An increase in the area planted to spring barley but smaller wheat and oilseed rape areas are among the key findings from AHDB’s 2017 Planting and Variety Survey.
Spring barley continues to benefit from a surge in interest in spring cropping, as part of efforts to tackle agronomic challenges, including the control of black-grass, plus as a replacement for previously lost oilseed rape crops.
The key findings of the survey are:
Helen Plant, AHDB senior analyst, said: “In addition to the agronomic challenges, the profitability of many winter crops was also poor when planting decisions were being made. Much of the rise in grain and oilseed prices seen last autumn occurred after planting was underway, giving less opportunity for growers to respond.”
The largest reductions in wheat were reported in the eastern regions of England, where black-grass remains a key challenge.
With smaller stocks expected to be carried over from 2016/17 and a smaller GB wheat area, yields will need to exceed 2016 levels for UK supplies to increase in 2017/18.
Nabim Group 1 and 2 varieties are estimated to account for 40 per cent of the GB wheat area, up from 31 per cent in 2016. This is the highest proportion reported since the inaugural variety survey in 2006 (43 per cent). Interest in Group 1 and 2 varieties has witnessed a resurgence in recent years since the introduction of higher-yielding varieties, which offer greater marketing flexibility to growers.
Nabim Group 3 varieties accounted for five per cent of the GB area, unchanged from 2016.
Over the past season, tight supplies pushed prices for Group 3 wheat to parity with, or even above, those for bread wheat.
As a result of the resurgence in milling varieties, the area of Group 4 varieties (combined hard and soft) has declined to 48 per cent of the total area, the lowest since 2009. Subject to yields and quality, feed wheat supplies may be relatively tight again in 2017/18, according to AHDB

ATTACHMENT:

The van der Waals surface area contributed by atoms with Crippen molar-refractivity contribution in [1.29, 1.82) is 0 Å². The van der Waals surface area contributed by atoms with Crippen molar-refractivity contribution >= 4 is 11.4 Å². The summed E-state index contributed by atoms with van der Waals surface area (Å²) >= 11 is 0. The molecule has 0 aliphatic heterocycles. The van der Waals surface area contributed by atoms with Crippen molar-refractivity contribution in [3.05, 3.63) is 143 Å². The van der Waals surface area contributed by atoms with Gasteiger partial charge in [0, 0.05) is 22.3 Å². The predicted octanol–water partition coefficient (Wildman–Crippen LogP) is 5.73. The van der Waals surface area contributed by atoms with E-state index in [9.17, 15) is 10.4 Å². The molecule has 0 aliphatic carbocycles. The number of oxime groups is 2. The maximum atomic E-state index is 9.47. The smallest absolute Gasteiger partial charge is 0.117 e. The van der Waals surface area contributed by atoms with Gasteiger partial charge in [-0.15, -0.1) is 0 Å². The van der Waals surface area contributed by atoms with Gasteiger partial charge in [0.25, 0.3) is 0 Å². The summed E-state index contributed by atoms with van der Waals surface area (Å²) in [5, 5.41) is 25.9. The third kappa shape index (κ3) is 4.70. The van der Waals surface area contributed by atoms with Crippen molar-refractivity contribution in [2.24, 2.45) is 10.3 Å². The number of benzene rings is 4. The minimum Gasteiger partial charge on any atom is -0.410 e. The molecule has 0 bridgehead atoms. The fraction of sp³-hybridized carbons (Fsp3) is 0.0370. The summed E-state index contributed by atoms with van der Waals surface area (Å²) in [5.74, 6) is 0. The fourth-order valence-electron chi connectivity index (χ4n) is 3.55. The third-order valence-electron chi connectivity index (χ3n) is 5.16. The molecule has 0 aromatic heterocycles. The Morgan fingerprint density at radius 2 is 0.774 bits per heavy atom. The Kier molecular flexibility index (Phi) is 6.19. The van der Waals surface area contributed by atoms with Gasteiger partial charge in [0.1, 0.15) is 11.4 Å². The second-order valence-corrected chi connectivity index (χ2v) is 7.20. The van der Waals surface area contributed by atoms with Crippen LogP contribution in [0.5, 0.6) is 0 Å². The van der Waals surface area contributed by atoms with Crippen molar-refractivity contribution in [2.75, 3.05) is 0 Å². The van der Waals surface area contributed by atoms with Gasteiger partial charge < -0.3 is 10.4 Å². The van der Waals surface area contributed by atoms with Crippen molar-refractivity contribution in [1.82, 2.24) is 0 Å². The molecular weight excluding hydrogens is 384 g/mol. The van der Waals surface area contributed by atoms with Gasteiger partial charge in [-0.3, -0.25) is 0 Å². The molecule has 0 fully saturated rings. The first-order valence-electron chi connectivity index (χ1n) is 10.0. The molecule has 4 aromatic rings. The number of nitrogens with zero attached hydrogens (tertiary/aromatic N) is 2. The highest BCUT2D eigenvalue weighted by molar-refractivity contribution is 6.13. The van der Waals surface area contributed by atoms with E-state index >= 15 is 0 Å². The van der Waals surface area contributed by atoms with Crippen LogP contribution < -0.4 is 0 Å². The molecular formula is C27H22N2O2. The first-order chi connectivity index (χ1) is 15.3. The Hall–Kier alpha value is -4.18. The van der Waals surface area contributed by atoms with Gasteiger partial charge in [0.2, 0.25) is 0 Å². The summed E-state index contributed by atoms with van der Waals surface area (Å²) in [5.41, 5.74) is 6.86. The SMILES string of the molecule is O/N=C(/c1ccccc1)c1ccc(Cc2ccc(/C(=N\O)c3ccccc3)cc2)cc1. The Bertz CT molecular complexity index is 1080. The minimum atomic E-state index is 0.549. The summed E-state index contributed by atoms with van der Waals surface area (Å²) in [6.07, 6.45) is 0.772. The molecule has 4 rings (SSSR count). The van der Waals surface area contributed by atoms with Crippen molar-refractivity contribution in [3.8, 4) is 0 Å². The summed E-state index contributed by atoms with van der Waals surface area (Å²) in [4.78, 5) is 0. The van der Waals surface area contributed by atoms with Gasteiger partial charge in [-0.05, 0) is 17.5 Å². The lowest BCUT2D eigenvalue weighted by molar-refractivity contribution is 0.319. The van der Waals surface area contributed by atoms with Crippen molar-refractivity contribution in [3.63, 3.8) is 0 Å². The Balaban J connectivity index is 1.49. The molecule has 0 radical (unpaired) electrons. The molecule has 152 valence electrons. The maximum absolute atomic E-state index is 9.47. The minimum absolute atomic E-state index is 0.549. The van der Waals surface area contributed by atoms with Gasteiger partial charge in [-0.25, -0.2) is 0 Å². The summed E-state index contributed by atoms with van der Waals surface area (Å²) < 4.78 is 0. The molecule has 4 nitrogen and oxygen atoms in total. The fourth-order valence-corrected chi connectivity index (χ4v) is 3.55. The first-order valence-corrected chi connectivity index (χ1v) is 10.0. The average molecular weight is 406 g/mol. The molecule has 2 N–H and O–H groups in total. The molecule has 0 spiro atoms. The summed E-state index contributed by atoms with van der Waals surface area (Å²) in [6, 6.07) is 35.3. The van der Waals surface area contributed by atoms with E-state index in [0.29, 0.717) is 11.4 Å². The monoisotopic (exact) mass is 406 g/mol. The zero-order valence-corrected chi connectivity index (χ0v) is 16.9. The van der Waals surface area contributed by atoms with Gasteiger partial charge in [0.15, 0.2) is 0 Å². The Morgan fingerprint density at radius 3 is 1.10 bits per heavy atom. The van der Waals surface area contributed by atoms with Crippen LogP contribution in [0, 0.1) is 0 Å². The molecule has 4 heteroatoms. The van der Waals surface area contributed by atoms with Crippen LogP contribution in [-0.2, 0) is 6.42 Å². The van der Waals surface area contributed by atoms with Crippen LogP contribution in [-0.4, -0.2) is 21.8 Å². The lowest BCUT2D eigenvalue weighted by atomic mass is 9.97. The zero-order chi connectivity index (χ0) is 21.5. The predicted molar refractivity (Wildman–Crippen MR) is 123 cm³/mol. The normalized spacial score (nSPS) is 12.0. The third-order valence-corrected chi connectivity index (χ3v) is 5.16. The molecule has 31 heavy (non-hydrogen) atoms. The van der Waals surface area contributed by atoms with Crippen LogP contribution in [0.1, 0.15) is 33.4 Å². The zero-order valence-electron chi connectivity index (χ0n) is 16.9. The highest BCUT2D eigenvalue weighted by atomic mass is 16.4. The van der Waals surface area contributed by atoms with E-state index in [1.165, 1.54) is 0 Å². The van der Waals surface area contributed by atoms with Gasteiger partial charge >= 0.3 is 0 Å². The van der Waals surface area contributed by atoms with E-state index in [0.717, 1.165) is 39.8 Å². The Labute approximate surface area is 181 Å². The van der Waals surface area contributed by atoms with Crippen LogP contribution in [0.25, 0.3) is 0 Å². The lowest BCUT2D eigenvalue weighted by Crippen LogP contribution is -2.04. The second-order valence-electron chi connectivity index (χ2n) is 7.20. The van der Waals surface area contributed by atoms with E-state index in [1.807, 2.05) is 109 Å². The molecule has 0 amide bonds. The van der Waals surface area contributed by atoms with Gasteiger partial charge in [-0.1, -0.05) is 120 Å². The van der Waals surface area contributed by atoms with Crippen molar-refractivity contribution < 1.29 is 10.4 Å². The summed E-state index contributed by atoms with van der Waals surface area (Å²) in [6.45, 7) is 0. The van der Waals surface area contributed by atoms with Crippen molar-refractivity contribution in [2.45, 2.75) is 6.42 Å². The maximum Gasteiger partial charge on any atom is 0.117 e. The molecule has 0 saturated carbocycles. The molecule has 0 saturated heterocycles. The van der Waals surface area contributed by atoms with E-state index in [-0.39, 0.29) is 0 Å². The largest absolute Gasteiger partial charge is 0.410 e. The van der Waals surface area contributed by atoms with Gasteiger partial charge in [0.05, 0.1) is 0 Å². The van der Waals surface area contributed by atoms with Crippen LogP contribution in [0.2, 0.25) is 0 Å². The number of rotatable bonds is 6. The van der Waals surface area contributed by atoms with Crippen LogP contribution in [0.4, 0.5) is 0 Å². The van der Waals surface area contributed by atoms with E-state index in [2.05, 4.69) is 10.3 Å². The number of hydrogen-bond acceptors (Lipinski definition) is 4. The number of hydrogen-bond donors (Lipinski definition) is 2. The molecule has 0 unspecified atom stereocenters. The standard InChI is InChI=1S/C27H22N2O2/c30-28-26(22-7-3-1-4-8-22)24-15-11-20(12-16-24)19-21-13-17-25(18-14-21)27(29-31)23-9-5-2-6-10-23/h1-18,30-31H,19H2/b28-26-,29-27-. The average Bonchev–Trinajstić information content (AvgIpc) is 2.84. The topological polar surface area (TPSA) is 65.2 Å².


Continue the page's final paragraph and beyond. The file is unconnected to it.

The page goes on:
At 725,000ha, the GB spring barley area is estimated to be nine per cent larger than 2016 – the third year in a row the crop area has expanded. The latest increase is primarily driven by greater areas in the East Midlands, South East and Eastern England. This suggests that spring barley is benefiting from a continued and growing interest in spring cropping in efforts to control black-grass, plus as a replacement for previously lost oilseed rape crops, said AHDB.
Overall, malting barley varieties with full approval from the Institute of Brewing and Distilling for harvest 2017 account for 50 per cent of the total GB barley area. This is up from 2016, when malting barley varieties accounted for 47 per cent of GB area. Neither the 2016 nor 2017 figure includes varieties with provisional approval, so a greater proportion of the area may be suitable for use by some maltsters, it said.
The oilseed rape area in England and Scotland has declined for the fifth consecutive year to an estimated 553,000ha, the lowest area since 2004. This is largely attributable to a sharp drop in the area reported in the East of England, which is likely a reflection of both the difficulties of controlling cabbage stem flea beetle and the very dry conditions last autumn, according to AHDB.
The area declines in the east are partly offset by increases elsewhere in GB, including the West Midlands and North West of England. These gains were potentially stimulated by the rise in UK rapeseed prices recorded through summer and autumn 2016, which boosted the relative profitability of the crop.
Elgar and DK Extrovert were jointly the largest varieties reported (each with 11 per cent of the area reported) in 2017, followed by Campus at eight per cent, said AHDB.
At a combined 151,000ha, the total oat area across England and Scotland is up 14 per cent from 2016. The Scottish area (35,000ha) is the largest since 1989, while the English area (116,000ha) is the largest since 2013.
The year-on-year increases for both countries are larger than those indicated by the winter planting surveys, suggesting that the total oat area has benefited from the general upward trend for spring crops. In Scotland, reduced wheat plantings was likely to be a key factor. However, as the oat area is relatively small in comparison to that for other crops, estimations should be treated with additional caution, warned AHDB.